'March for our Rights' rallies pop up in D.C, Utah and Montana

Counter-protests try to share U.S. stage during "March for our Lives" rallies

Streets in Washington D.C. to Los Angeles became seas of protest on Saturday, led by hundreds of thousands of emboldened children, students, parents, and teachers in the "March for Our Lives" event pushing to end gun violence.

But on the same day of these rallies, counter-protests took place with a central message of their own: protect the Second Amendment.

In D.C., the pro-gun rally was surrounded by local cops and participants waved giant American flags.

The 10 to 15 protesters may have been outnumbered, but they were vocal.

Calling themselves "The Patriot Picket: Defenders of Liberty and the Second Amendment" the protesters stood on Pennsylvania Avenue in the middle of hundreds of thousands of March for Our Lives participants.

Patriot Picket founder Jeff Hulbert told ABC that they thought it was important to come to the march and exercise their right to free speech and advocate for gun rights.

Hulbert said there is actually a unified message on both sides, and that is to make schools safer.

In Salt Lake City, chants of "Bill of Rights" were repeated as marchers, mostly older men garbed in black or camouflage, waved American flags.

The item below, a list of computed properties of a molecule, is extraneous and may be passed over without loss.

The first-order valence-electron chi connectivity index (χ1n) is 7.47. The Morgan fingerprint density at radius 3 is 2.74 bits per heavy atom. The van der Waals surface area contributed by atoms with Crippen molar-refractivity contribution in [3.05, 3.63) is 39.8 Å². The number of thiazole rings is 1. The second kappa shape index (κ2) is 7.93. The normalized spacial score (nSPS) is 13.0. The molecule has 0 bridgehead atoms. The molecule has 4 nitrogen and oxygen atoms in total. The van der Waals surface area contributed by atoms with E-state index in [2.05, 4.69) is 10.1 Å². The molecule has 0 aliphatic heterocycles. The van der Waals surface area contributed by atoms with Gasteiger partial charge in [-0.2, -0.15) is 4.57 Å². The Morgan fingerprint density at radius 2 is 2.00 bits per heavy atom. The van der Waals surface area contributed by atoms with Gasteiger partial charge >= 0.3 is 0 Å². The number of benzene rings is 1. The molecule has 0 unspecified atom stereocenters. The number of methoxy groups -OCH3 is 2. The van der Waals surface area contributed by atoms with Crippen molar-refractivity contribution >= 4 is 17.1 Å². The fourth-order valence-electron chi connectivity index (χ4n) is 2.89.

And as police whizzed by on a scooter or stood at a post on a street corner, the sparse crowd of pro-gun marchers yelled "Thank you!" and "Thank you, officer for keeping us safe!"

When the crowd encountered a young man with blue-dyed hair one asked him to join them: "Come with us for your freedom," the protester said. "You'll be free to keep your blue hair."

In Helena, Montana, not far from a local March forOur Lives protest, as many as 300 ontanans convened for a March for our Guns rally.

State Representative Seth Berglee said he was glad he was there.

He said that while the event was called "March for our Guns," it just as easily could have been called "March for our Rights."

"It was just get together and reiterate what we believe in," Berglee, a 32-year-old reserve policeman and former soldier.

He said that what started as a memorial quickly turned into a march trying to tread into gun rights.

"We're all against gun violence. Nobody wants to see kids die," he said. "It comes down to solutions and in my perspective, we're marching for something but we want Montanans to know we haven't had a major school shooting for years and so it's not a major issue here."

Rather, Berglee would like to see armed security guards and school buildings get modernized before guns and legal gun owners are forced to relinquish certain guns or rights.

In the end, he agrees with memorializing the Parkland victims, but added, "Gun rights are important."